Code review comments need to communicate the intension of the reviewer without a doubt. This is especially needed where teams are split geographically or working remote always.
I follow the Conventional Comment format to convey my intent about the code and follow the below format.
<label> [decorations]: <subject>
Lets dive in.
Here are the labels that I use frequently:
Lets look at examples of each of these labels.
nitpick: I use nitpick a comment for this which are not super important. Example : Lets say a comment from one function was copied into a new function. Happens right?
suggestion: Usually for variable name suggestions or sometimes for doing the "same thing" but in a better / performant way.
thought: A different way of solving something. Its same as a suggestion but the key difference here is: I may be not completely aware of why something was implemented that way. And I supply enough description as to why I think we can try another route to solve the same problem.
issue: May be I tested the code and something is broken. Or I may have a better understanding of the feature and I for sure know "this line of change" will break something else either immediately or down the line. These comments should be resolved or discussed & aligned accordingly.
- Non Blocking
- If Minor
- If Aligned
Blocking : Anytime I decorate a comment as blocking, its probably something we as a team need to change unless I've missed something. Blocking decorator means unless its addressed, the feature/task would not be working as desired.
Expected Outcome: Author needs to take action on blocking comments. Either change/fix the code or help me understand why its not a problem. Mostly blocking decorator is linked with an issue label as shown below:
issue:(blocking): --> "Description of what is is broken".
Non Blocking: Non Blocking comments are something which need not be fixed or corrected. I give non blocking comments when something is incorrect but it wont impact feature/task.
Expected Outcome: It is ok if the author does not take any action on non blocking comments. non-blocking decorator is usually linked with an nitpick or suggestion label
Ex: nitpick:(non-blocking): The comments is copied from the previous function. Could be changed.
If Minor: I use this decoration in case I see a possibility to refactor some code only if its a minor change.
Expected Outcome: Author can optionally refactor the code if time permits. Not doing so is fine too as long as there is a ticket to perform this refactoring if it makes sense.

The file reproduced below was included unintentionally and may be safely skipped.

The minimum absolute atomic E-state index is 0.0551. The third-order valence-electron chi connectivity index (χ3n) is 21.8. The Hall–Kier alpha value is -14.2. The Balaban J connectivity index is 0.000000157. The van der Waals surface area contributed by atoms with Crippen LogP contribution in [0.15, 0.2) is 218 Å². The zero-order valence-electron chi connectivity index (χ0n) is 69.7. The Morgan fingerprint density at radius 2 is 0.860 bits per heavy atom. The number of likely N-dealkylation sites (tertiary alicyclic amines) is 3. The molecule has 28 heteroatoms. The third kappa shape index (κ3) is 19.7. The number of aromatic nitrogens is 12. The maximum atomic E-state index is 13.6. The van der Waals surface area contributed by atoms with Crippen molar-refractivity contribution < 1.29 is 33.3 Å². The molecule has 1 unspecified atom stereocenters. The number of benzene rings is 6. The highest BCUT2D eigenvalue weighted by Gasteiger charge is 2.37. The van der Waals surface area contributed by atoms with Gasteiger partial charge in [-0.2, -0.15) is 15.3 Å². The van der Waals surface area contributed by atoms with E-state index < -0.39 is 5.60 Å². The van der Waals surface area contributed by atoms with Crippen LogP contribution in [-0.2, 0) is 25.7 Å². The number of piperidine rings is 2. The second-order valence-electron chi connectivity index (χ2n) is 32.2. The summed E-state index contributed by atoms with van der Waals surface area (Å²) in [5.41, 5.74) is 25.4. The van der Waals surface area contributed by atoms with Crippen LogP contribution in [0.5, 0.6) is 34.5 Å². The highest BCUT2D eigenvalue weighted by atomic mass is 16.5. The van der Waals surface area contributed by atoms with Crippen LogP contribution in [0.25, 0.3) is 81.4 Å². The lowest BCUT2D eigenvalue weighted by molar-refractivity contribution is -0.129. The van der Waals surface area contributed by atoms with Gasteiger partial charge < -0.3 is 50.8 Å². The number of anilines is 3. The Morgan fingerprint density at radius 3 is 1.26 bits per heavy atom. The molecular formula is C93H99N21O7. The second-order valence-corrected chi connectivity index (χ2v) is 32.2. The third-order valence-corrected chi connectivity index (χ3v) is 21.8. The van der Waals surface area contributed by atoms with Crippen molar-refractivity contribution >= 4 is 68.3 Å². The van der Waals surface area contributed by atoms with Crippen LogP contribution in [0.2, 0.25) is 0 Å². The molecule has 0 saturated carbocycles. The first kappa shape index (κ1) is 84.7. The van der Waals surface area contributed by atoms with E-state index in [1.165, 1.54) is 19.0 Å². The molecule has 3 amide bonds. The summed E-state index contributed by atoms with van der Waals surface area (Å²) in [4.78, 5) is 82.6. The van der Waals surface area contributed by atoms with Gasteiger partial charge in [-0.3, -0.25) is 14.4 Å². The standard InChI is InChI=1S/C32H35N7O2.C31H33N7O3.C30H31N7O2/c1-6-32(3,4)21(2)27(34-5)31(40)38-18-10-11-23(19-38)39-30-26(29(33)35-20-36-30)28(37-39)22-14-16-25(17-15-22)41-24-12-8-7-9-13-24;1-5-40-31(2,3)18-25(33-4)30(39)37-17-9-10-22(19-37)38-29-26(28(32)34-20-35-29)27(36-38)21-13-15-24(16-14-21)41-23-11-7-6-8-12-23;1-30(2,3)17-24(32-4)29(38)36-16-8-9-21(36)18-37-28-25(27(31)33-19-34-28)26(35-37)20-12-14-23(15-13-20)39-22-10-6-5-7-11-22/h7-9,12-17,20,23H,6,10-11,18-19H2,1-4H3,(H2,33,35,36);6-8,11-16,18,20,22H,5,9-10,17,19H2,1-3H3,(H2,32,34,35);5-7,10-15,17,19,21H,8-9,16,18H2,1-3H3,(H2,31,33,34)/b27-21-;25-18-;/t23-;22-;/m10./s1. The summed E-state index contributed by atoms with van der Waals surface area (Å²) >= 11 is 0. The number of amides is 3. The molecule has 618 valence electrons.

Mostly if minor decorator is linked with an thoughts/suggestion label
suggestion:(if-minor): This function can be refactored. Please note that the current code works fine and meets the task/feature requirement.
If aligned: Lets say I find a scenario which no one has thought about in the requirement * if the author implements this after aligning with the stake holders, it may help the end user.
Mostly if aligned decorator is linked with an thoughts/suggestion label
Expected Outcome: The author could probably talk to the stake holders, align and implement the requested change. Its is quite ok to skip it as well if there is not much time to do this change along with this task.
if-aligned ( non-blocking ) : What are your thoughts on adding a confirmation prompt before performing this resource intensive activity? It may save time for our users and keep our resource consumption lower.
A combination of labels and decorators convey the right intent. Here are some more examples:
suggestion:(non-blocking): This line of code works well and meets our requirement. What are you thoughts on considering ?. operator for the same.
nitpick:(non-blocking): "What do you think if we name this variable as X instead of Y."
What I would like to improve
Speed - At times I would take a bit more to complete code reviews but I try to be thorough. Luckily I've a very supportive team.
Always finish the review within 24 hours after its assigned. This only becomes a challenge when I'm working on a bigger task and the code review request is also for a equally bigger task.
If you have reached so far, congratulations. Do you do things any differently, please share in the comments.
Until Next time!
Photo by Oğuzhan Akdoğan